Date of Award

Spring 2019

Document Type

Thesis Restricted

Degree Name

Master of Arts (MA)



Committee Chairperson

Kyle P. Vealey, Ph.D.

Committee Member

Eleanor Shevlin, Ph.D.

Committee Member

Ashley Patriarca, Ph.D.

Committee Member

Andrew Sargent, Ph.D.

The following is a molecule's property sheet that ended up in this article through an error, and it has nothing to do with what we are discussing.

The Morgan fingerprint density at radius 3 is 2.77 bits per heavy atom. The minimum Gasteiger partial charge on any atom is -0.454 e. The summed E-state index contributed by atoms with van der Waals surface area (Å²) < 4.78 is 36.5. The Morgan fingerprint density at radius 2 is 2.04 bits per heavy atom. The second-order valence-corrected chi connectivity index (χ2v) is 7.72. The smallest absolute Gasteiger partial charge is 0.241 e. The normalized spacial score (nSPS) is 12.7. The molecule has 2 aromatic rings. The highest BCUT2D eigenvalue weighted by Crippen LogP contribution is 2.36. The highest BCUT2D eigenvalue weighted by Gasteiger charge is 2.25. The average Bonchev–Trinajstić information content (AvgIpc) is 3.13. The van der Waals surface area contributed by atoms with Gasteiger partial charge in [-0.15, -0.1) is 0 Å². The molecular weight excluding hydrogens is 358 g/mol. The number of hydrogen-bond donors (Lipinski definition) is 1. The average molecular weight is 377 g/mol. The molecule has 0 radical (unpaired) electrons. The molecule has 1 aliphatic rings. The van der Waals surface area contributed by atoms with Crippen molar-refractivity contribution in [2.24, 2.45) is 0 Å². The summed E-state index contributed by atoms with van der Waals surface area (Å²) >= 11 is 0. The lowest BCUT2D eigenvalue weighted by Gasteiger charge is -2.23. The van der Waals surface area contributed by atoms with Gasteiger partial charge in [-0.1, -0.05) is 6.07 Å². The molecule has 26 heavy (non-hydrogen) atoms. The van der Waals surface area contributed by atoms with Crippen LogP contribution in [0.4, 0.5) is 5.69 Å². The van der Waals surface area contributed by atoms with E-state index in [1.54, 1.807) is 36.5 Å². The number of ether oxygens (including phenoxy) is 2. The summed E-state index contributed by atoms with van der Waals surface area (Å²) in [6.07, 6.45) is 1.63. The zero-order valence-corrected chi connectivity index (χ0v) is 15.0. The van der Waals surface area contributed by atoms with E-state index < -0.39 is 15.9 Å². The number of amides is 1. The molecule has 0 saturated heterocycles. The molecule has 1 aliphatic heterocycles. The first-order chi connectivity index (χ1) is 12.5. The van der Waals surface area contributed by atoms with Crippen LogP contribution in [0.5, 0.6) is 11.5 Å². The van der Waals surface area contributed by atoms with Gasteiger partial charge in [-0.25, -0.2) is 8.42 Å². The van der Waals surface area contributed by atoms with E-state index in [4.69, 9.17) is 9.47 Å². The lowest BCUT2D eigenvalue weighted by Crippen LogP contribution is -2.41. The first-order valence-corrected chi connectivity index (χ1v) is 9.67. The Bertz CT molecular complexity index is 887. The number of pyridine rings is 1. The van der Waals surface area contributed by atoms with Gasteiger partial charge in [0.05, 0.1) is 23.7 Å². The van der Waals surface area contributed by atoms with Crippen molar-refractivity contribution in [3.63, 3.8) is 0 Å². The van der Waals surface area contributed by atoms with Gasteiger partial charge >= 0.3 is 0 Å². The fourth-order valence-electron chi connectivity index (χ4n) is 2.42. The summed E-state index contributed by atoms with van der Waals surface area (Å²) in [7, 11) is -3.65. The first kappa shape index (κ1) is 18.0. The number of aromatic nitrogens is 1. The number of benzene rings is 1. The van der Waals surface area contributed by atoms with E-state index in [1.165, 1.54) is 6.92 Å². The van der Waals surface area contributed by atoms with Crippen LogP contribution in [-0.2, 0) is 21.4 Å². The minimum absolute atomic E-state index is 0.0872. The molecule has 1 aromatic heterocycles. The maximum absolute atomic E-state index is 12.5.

This thesis project aims to better understand the way professional writing is taught through formalized programs in the context of a correctional facility—particularly to a diverse audience of professionals who may or may not have received post-secondary education prior to entering the workforce. Three research questions drive this project: How is professional writing taught in correctional facilities? How does this writing instruction play a role in the larger correctional system, particularly in the ways the professional writing program functions as a vehicle for understanding incident reports as a genre? And how can criminal justice writing instruction be improved? Participants were recruited from an incoming class of new training officers at a county prison. I conducted an artifact/document analysis of the prison’s in-house writing instruction materials including the presentation, and sample report forms. Additionally, I observed the report-writing training program and conducted semi-structured interviews with consenting officers. I employed a grounded theory approach to data analysis. My initial review of the data focused on an open-coding pass through to look for developing patterns, and then I utilized those patterns to begin grouping data into larger themes. The results of the data collection revealed an emphasis on sentence level concerns, documents as legal artifacts, and variations in instruction methods dependent upon the training officer. I expand on these initial observations to discuss the way these trends impact the larger context of the ways professional writing programs functions as a vehicle for understanding incident reports as a genre. Writing instruction in the context of a correctional facility is an understudied field, yet the documents officers create are invaluable in the prison system as they regulate and record inmate care and officer and inmate behaviors. Thus, further research is necessary to continue to fill the gap that this thesis project has uncovered.